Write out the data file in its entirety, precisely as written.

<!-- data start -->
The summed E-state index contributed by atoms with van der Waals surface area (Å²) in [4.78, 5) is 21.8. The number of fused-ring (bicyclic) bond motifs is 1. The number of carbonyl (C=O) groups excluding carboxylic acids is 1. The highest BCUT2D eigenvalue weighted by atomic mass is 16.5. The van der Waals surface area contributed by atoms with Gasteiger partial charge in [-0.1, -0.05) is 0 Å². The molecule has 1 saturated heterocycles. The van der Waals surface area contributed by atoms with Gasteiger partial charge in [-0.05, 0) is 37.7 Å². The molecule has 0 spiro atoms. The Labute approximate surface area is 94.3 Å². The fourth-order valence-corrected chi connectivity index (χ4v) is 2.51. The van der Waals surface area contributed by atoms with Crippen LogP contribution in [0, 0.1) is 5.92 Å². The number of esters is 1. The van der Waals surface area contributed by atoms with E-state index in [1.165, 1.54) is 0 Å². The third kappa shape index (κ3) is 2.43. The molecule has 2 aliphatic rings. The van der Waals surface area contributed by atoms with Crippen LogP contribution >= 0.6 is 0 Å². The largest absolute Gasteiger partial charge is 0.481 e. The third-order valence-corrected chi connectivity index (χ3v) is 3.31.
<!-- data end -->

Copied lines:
The summed E-state index contributed by atoms with van der Waals surface area (Å²) in [4.78, 5) is 21.8. The number of fused-ring (bicyclic) bond motifs is 1. The number of carbonyl (C=O) groups excluding carboxylic acids is 1. The highest BCUT2D eigenvalue weighted by atomic mass is 16.5. The van der Waals surface area contributed by atoms with Gasteiger partial charge in [-0.1, -0.05) is 0 Å². The molecule has 1 saturated heterocycles. The van der Waals surface area contributed by atoms with Gasteiger partial charge in [-0.05, 0) is 37.7 Å². The molecule has 0 spiro atoms. The Labute approximate surface area is 94.3 Å². The fourth-order valence-corrected chi connectivity index (χ4v) is 2.51. The van der Waals surface area contributed by atoms with Crippen LogP contribution in [0, 0.1) is 5.92 Å². The number of esters is 1. The van der Waals surface area contributed by atoms with E-state index in [1.165, 1.54) is 0 Å². The third kappa shape index (κ3) is 2.43. The molecule has 2 aliphatic rings. The van der Waals surface area contributed by atoms with Crippen LogP contribution >= 0.6 is 0 Å². The largest absolute Gasteiger partial charge is 0.481 e. The third-order valence-corrected chi connectivity index (χ3v) is 3.31.